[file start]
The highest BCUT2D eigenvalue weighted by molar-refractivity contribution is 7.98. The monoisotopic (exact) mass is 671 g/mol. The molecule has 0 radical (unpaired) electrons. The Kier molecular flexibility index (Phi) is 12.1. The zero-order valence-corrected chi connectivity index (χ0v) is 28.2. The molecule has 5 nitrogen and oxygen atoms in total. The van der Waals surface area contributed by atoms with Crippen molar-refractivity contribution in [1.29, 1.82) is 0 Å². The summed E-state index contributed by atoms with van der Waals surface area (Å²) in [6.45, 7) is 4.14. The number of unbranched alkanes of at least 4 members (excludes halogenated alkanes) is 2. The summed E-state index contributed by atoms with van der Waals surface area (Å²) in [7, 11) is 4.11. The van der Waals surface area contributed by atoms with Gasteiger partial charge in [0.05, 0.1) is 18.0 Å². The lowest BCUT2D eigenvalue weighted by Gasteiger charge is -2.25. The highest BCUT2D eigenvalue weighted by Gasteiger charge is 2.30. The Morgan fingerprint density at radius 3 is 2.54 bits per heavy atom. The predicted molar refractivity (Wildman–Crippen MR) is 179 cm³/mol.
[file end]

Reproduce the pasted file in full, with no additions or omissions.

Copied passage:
The highest BCUT2D eigenvalue weighted by molar-refractivity contribution is 7.98. The monoisotopic (exact) mass is 671 g/mol. The molecule has 0 radical (unpaired) electrons. The Kier molecular flexibility index (Phi) is 12.1. The zero-order valence-corrected chi connectivity index (χ0v) is 28.2. The molecule has 5 nitrogen and oxygen atoms in total. The van der Waals surface area contributed by atoms with Crippen molar-refractivity contribution in [1.29, 1.82) is 0 Å². The summed E-state index contributed by atoms with van der Waals surface area (Å²) in [6.45, 7) is 4.14. The number of unbranched alkanes of at least 4 members (excludes halogenated alkanes) is 2. The summed E-state index contributed by atoms with van der Waals surface area (Å²) in [7, 11) is 4.11. The van der Waals surface area contributed by atoms with Gasteiger partial charge in [0.05, 0.1) is 18.0 Å². The lowest BCUT2D eigenvalue weighted by Gasteiger charge is -2.25. The highest BCUT2D eigenvalue weighted by Gasteiger charge is 2.30. The Morgan fingerprint density at radius 3 is 2.54 bits per heavy atom. The predicted molar refractivity (Wildman–Crippen MR) is 179 cm³/mol.